Raymond and other attorneys contacted for this story said the receiver, New York attorney Lee Richards of Richards Kibbe & Orbe, will take over what's left of the investment firm bearing Madoff's name and target investors who made money before the fall.
"They may have gotten out of the Titanic alive, but the ship may come back and sink them down the road," said Lewis Freeman, a forensic accountant and attorney with Lewis B. Freeman & Associates in Miami. A forensic accounting team set up by Richards will be crucial to recoup money, he said. The team must move fast before any more assets are lost.
"You have to find where the money went," Freeman said. "Everybody is going to tell you where it came from, and nobody is going to tell you where it went."
Edward H. Davis Jr., a name partner with Astigarraga Davis in Miami, agreed, saying he thinks there is a good chance Madoff squirreled away assets overseas.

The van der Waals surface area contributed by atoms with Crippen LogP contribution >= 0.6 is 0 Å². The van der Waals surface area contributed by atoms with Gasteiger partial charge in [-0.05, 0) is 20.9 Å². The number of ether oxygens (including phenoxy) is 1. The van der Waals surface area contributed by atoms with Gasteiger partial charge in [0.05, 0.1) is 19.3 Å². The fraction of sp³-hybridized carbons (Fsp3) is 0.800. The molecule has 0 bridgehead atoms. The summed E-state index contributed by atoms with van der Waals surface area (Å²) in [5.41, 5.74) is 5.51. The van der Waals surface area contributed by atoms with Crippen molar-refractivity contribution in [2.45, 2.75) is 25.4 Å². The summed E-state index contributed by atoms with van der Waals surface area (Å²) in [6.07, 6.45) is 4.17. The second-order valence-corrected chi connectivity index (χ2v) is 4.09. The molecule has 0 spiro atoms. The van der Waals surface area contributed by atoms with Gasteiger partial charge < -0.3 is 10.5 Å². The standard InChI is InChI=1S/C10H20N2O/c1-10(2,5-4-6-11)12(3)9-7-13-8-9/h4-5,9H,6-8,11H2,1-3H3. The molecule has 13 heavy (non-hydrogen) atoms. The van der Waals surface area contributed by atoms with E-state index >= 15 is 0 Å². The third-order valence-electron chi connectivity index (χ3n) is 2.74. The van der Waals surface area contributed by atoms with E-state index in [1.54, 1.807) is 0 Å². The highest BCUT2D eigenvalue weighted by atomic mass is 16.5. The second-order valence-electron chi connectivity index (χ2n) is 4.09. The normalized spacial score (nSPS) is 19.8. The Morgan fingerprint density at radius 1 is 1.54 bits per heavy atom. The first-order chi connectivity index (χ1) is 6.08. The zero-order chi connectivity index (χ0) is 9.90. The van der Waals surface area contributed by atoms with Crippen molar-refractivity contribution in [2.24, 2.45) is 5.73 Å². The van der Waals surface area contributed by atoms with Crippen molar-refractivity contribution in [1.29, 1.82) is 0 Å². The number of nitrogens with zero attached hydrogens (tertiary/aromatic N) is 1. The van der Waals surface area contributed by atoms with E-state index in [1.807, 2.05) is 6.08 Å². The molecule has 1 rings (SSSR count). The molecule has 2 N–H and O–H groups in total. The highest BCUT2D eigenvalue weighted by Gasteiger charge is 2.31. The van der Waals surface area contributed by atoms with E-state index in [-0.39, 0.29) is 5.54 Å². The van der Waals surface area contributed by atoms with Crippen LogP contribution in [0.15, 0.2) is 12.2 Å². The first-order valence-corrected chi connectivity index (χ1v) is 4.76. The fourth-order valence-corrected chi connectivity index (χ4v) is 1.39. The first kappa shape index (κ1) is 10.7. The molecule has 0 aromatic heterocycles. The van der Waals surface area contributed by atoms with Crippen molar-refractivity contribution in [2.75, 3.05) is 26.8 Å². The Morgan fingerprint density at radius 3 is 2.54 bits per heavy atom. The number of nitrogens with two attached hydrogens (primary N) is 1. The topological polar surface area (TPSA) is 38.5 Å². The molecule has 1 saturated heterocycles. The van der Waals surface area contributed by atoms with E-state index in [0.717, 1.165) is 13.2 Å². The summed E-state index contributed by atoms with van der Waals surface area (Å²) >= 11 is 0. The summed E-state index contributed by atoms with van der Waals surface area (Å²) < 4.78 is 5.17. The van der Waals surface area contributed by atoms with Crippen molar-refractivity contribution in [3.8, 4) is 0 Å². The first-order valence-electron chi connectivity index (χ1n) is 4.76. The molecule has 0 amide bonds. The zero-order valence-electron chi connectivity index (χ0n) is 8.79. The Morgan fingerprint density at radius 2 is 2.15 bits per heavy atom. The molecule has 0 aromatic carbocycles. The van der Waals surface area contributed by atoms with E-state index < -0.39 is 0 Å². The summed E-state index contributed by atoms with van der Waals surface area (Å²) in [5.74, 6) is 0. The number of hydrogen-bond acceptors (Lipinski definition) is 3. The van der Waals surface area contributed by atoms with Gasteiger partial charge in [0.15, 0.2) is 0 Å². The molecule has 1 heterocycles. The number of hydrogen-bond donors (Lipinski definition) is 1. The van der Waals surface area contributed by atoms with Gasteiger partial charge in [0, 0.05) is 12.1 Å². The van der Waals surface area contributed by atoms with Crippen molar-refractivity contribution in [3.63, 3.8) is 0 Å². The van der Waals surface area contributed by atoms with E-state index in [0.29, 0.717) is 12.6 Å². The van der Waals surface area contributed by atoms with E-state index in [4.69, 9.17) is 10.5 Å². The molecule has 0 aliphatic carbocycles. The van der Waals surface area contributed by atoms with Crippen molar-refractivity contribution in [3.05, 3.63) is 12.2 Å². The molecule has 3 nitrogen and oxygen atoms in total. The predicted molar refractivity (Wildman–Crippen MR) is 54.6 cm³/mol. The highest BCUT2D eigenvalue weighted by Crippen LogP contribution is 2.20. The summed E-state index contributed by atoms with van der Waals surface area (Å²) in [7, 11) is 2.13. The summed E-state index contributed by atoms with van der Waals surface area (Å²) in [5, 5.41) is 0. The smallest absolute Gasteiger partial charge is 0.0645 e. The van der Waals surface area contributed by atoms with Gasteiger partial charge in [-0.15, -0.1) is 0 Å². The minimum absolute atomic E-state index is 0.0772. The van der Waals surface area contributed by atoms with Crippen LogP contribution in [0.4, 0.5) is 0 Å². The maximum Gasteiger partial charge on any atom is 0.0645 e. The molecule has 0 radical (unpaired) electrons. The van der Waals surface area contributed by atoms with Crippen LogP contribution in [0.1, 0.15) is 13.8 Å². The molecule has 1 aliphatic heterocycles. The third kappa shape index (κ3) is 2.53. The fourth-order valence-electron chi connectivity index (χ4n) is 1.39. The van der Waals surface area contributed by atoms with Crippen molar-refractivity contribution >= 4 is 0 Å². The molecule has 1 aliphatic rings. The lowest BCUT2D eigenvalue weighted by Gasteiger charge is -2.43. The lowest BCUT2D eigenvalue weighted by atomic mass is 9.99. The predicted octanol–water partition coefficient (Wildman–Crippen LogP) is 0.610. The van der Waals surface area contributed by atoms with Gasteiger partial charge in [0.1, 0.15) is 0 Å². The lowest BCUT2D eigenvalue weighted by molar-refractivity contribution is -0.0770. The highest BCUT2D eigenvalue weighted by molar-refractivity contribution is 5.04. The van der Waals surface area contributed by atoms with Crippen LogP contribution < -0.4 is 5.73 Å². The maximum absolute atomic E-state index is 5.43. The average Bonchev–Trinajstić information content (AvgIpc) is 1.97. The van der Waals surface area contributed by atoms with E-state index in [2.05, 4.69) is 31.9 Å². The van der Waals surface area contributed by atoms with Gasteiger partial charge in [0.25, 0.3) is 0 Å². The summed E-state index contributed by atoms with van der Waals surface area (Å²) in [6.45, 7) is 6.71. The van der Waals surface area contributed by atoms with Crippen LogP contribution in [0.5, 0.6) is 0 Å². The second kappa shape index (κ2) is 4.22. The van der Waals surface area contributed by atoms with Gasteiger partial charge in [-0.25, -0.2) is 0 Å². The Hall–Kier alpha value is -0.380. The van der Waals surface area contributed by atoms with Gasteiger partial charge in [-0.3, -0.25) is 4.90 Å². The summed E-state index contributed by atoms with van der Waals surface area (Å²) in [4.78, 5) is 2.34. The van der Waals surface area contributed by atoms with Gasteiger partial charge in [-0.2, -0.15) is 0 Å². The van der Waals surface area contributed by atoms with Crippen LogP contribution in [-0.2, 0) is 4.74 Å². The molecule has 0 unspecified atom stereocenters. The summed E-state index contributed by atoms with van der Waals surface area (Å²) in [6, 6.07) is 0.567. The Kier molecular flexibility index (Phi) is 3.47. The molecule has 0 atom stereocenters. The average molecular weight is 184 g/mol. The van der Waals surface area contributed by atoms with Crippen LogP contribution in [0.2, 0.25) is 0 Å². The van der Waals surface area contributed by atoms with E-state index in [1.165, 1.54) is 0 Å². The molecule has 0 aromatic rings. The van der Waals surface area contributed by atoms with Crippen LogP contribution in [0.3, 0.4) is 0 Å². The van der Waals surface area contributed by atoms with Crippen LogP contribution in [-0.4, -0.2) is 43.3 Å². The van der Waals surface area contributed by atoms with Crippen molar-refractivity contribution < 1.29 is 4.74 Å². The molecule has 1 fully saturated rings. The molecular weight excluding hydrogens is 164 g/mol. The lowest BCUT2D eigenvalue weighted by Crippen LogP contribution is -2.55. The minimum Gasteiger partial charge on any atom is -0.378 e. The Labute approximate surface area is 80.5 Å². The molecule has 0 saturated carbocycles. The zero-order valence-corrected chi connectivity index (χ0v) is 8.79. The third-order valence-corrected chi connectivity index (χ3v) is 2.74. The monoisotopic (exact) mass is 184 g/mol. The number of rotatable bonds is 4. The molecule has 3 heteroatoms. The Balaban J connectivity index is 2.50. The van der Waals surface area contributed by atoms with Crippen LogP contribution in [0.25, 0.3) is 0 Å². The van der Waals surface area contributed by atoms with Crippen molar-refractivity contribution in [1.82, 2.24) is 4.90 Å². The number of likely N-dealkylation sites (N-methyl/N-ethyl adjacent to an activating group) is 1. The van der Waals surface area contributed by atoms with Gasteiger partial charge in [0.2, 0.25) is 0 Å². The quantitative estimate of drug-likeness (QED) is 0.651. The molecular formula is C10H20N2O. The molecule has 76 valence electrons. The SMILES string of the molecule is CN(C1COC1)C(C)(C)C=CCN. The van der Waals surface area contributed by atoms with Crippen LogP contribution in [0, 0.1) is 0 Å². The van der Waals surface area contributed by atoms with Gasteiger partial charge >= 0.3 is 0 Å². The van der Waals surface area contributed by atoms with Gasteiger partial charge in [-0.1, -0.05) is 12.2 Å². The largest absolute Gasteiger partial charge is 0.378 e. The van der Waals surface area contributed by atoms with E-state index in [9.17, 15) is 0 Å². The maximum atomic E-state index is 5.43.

In general in a Ponzi scheme, he said 25 percent to 35 percent coming from new investors is used to pay previous investors. From his calculations, payouts would be about $18 billion.
"Where's the other $32 billion?" asked Davis, who specializes in recovering money from offshore accounts for fraud victims. "My sense is that a lot of it was poured into a family trust or an offshore account. Some of it may have been lost in the market. He may have been like a guy at a casino trying to recoup his losses."
Davis said he wasn't surprised about the revelation of such a massive fraud and expects to see more as the economy worsens. He called Madoff a "harbinger of things to come."